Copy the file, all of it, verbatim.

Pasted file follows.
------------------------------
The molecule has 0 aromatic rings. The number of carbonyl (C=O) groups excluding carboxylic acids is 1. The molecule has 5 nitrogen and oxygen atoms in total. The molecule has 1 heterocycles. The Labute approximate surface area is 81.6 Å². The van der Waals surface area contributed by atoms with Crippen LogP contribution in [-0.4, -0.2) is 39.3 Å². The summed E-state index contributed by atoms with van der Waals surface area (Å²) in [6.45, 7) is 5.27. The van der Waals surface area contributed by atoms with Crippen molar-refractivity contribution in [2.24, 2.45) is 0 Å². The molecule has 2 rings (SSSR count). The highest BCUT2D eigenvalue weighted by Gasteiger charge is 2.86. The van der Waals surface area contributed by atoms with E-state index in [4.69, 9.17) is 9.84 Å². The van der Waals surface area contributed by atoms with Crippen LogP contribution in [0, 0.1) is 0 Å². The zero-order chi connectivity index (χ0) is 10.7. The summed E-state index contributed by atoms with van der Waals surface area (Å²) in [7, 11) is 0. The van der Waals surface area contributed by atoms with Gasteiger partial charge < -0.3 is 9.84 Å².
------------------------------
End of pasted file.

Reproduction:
The molecule has 0 aromatic rings. The number of carbonyl (C=O) groups excluding carboxylic acids is 1. The molecule has 5 nitrogen and oxygen atoms in total. The molecule has 1 heterocycles. The Labute approximate surface area is 81.6 Å². The van der Waals surface area contributed by atoms with Crippen LogP contribution in [-0.4, -0.2) is 39.3 Å². The summed E-state index contributed by atoms with van der Waals surface area (Å²) in [6.45, 7) is 5.27. The van der Waals surface area contributed by atoms with Crippen molar-refractivity contribution in [2.24, 2.45) is 0 Å². The molecule has 2 rings (SSSR count). The highest BCUT2D eigenvalue weighted by Gasteiger charge is 2.86. The van der Waals surface area contributed by atoms with E-state index in [4.69, 9.17) is 9.84 Å². The van der Waals surface area contributed by atoms with Crippen LogP contribution in [0, 0.1) is 0 Å². The zero-order chi connectivity index (χ0) is 10.7. The summed E-state index contributed by atoms with van der Waals surface area (Å²) in [7, 11) is 0. The van der Waals surface area contributed by atoms with Gasteiger partial charge < -0.3 is 9.84 Å².